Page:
thigh, then showing how to scrape them along the fingers to create a sound
of scrapers, and finally resonating a melody in the mouth by hitting the
spoons against the chin are different steps of spoons techniques from the
easy to the difficult. Making rhythm and melody sound like a synthetizer is
reaching the abstract. For a vocal demonstration, I begin with the bel
canto, the familiar, and contrast it with Chinese falsetto voice, the
unfamiliar. Then I use the chest voice as it is used in the European
operatic style, the easy, and show the voice-change from chest to throat,
nose and head, the difficult, as it is used in Japanese puppet theatre. I
also demonstrate the normal voice, the concrete, in contrast with the
diphonic voice (overtone singing), the abstract.
My concerts for children are conceived for 40 minutes with 20 items ranging
from ordinary, simple instruments to complex, authentic musical
instruments, such as the sixteen stringed zither dàn tranh , the Chinese
two stringed fiddle nan hu and the Iranian drum zarb . I sing folk songs,
including lullabies, work songs and love songs, which children can join by
singing the chorus part with some easy syllables.
How to present the unfamiliar music to European children to catch their
attention, this is the pedagogy of teaching music for children. The key of
success is to make children laugh during the concert and at the same time
make them learn many things. I transform my concerts into “entertainment
shows”. Thus children learn music with joy and interest.
During my career as music teacher and performer, I have had many good
results as is proved by press reviews and commentaries from teachers after
the concerts. I think that European children can accept all kinds of music
if the performer is a good teacher , a refined musician and an experienced
pedagogue.

1. I was a founding member of the first French folkclub, Le Bourdon,
created in Paris in 1969.
2. I have composed more than 200 songs.
3. I studied this music in 1965-66 and composed some works which have been
performed in France and other European countries.
4. I have always asked teachers to write thir impressions in a book I
brought with me during my trips. I have now 52 books with many thousands of
positive commentaries from teachers.

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Music of the World
A Teacher’s Guide and Pupil’s Workbook

Trân Quang Hai

Music of the World is a package consisting of a teacher’s guide (320p), a
pupil’s workbood (48p) and three CDs or three cassettes with music examples
from the five continents. This material was written and compiled by Trân
Quang Hai (musicologist), Michel Asselineau (editor) and Eugène Bérel
(musicologist and co-editor). It has been published in Courlay, France, by
J.M. Fuzeau Publishers in 1994. (1). In 1993, this publication came out in
French. In 1994, it was released in English. In 1995, it is translated into
German and Spanish.
The material has been developed for use in teaching traditional music of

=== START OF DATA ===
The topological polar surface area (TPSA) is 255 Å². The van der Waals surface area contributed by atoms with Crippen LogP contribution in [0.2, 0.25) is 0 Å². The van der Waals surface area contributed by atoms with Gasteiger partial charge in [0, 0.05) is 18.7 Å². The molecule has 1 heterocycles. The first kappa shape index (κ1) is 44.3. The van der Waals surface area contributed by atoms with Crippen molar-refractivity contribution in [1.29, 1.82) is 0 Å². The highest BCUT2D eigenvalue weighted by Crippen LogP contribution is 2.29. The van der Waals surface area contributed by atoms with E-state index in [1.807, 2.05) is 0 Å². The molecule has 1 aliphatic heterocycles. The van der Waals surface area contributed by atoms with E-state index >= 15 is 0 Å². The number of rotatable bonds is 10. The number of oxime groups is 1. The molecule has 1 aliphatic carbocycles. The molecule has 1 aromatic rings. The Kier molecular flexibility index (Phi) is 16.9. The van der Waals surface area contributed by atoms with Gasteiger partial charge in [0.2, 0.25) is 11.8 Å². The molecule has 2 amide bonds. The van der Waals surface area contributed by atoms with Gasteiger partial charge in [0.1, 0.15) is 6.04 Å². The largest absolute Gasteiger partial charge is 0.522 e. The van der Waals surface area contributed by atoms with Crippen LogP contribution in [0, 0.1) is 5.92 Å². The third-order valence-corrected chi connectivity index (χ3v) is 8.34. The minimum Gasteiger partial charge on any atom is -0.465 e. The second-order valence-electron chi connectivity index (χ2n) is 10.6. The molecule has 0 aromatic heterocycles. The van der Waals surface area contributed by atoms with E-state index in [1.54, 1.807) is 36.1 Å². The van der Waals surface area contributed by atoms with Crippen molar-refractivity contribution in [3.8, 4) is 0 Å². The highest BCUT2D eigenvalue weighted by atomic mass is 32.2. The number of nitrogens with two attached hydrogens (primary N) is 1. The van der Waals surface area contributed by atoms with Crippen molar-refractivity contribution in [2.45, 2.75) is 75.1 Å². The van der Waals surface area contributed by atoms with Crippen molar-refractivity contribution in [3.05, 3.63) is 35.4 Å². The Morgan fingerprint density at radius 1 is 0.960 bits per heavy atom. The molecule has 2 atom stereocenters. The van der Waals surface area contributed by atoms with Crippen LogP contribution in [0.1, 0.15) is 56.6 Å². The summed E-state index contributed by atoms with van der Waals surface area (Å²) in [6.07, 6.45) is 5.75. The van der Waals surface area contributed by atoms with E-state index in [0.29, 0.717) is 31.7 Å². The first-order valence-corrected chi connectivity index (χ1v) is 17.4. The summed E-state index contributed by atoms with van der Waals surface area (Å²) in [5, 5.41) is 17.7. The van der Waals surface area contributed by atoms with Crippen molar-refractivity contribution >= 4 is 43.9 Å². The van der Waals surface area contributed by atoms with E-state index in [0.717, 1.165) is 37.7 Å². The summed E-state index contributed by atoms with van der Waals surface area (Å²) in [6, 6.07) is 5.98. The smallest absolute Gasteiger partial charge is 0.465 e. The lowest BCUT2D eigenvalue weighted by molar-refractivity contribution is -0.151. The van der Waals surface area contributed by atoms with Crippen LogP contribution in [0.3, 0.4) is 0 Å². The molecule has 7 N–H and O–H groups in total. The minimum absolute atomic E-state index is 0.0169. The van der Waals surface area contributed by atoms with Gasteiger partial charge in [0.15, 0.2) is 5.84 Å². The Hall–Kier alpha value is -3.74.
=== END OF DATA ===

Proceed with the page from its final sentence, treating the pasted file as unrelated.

the world at the teenager’s level in primary and secondary schools. The aim
is to give students and children an appreciation for the extraordinary
diversity of human creativity and productivity and to make them able to
understand unfamiliar musical cultures and modes of expression.
Two CDs or cassettes comprise almost two hours and thirty minutes of sound
sequences organized aound four areas : human voice, percussions, wind
instruments and string instruments. The teacher’s guide, which suggests
teaching method and content, contains detailed information on the 71
musical examples from the world over. Particular emphasis is placed on the
geographical context, anecdotes and technical aspects of musical
production, such as the instruments, their families, methods, tonalities
and systems used. This guide is also accompanied by a table clearly showing
themes which each user can draw on depending on his or her own needs.
The pupil’s workbook contains numerous precise and varied questions to help
the student to explore the aspects covered by the teacher. The third CD or
cassette contains all the sound tests in conjunction with the pupil’s
workbook.
Within two years (1993-1995) this book Music of the World has been edited
in 4 languages (French, English, German, Spanish). It is an important and
useful tool for studying traditional music and for understanding various
musical traditions in the world without being an expert of music. This is
the aim of this publication.

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Trân Quang Hai is part of the fifth generation of traditional musicians in
Vietnam and has learned traditional Vietnamese music orally from his
father, Trân Van Khê, a well-known musician and musicologist. Trân Quang
Hai has also studied Western music at the National Conservatory of Music in
Saigon to become a violinist. He then studied musicology, ethnomusicology
and Oriental music in Paris before taking up his present post as researcher
of Asian music in the Music Department of the Musée de l’Homme in Paris
since 1968.